In Shawshank Redemption, prisoners work on the roof, where one of the key scenes takes place. It could be understood as one of the rare moments where the inmates were not surrounded by walls but by open skies. The protagonist, prisoner Andy, makes a deal with the alpha guard. They can enjoy the view while tarring the roof, and Andy’s agreement with the guard just got them 3 beers per person. They get a taste of freedom, the most expensive commodity inside there. To emphasise how fragile and costly freedom is in a prison situation, the guard almost pushes Andy off the roof. In the end, it’s the roof where the movie defines Andy’s role. Morgan Freeman’s voice, sounding almost like an apostle describing the actions of Jesus, goes: »And that’s how it came to pass (…) We sat and drank with the sun on our shoulders and felt like free men.«
In my opinion, one of the most beautiful roof moments caught on tape was a video posted on YouTube some 15 years ago. It’s not a high-budget, directed piece of film. It is a shaky clip, shot on one of the early 2000s phone cameras by some ‘random blokes’. But it gives me goosebumps each time.
The clip’s primary purpose seems to be a fine guitar cover of an otherwise marvellous electronic music piece by Aphex Twin called Rhubarb. There is strong emotional tension between youthful frivolity and deeper questions of life, wrapped in a feeling of longing or nostalgia. No wonder a community grew spontaneously right below the clip in the comment section on YouTube. Somebody actually found the location of the roof, and it turned out to be assisted living institution. So people speculated that somebody may have celebrated old age or may have died, and the two boys escaped the ceremony. Other commentators claimed it is about growing up. Roof, beers, and doing silly things indeed smell like teen spirit. Their age and suits suggest approaching adulthood. I suppose it’s a mix of all that, just the perfect amount of clues plus the roof plus the sunset. This would definitely be my first choice of describe-the-roof-feeling-in-one-video. Epic!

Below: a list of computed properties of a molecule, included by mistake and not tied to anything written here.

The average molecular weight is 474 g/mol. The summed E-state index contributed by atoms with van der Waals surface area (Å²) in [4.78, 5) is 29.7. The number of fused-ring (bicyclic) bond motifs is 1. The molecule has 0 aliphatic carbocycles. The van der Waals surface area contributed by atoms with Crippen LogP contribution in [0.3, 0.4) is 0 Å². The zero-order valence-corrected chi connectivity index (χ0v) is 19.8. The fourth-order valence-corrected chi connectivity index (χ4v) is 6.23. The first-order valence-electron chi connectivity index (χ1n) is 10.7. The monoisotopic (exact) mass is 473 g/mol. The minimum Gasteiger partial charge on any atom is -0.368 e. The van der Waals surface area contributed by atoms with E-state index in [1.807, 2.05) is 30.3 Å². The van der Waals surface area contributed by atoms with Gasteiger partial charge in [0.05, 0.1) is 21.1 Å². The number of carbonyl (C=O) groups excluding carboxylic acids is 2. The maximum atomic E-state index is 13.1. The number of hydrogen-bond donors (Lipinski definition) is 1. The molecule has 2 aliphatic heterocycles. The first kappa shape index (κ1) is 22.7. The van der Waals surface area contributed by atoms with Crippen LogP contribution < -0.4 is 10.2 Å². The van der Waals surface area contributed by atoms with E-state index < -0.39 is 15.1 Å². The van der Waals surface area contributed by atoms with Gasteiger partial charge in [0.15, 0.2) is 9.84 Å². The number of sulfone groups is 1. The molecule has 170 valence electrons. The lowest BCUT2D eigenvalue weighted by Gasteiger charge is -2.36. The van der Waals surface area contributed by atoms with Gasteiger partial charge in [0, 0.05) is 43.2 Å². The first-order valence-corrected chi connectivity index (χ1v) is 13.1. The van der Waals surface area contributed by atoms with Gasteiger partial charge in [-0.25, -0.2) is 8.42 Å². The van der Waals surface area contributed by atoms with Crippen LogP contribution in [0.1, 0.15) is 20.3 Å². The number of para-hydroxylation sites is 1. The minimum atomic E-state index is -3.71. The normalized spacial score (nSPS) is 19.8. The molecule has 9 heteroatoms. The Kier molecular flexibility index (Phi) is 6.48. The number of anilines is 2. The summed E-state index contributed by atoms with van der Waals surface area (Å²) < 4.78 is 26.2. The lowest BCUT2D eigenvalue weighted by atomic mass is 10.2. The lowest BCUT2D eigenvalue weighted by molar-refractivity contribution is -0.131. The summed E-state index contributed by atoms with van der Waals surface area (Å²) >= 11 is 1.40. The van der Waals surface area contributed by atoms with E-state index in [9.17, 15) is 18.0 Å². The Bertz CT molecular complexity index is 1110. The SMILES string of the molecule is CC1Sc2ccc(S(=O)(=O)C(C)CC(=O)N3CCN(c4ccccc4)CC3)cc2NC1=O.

Unused and undesigned roofs are romantic indeed, but considering climate change and the rising value of open spaces in cities, we can’t avoid utilising them.
A big part of roofs designed for urban biodiversity will have no significant human audience. So water retention and vegetation will be just another infrastructure placed on roofs along with airconditioning devices, solar panels etc.
When it comes to the roofs accessible to people, we need to rethink if roofs really need to be material-heavy, shape-heavy, or programme-heavy. Do we really want a lot of landscape architecture on roofs?
Impressing by shapes and abundance of elements, materials, and features might be missing the point. Finding a way to embrace the surrounding city and to keep that liberating feeling of a ‘found’ and ‘hidden’ place, the sense of freedom – that seems a much better fit.
In this essay, Zaš Brezar writes about the role of urban roofs in our collective memory. Illustrating the meaning of roofs through a selection of cultural references from films and music. The article is a part of Living Roofs focus on Landezine that is going on in October and November 2022.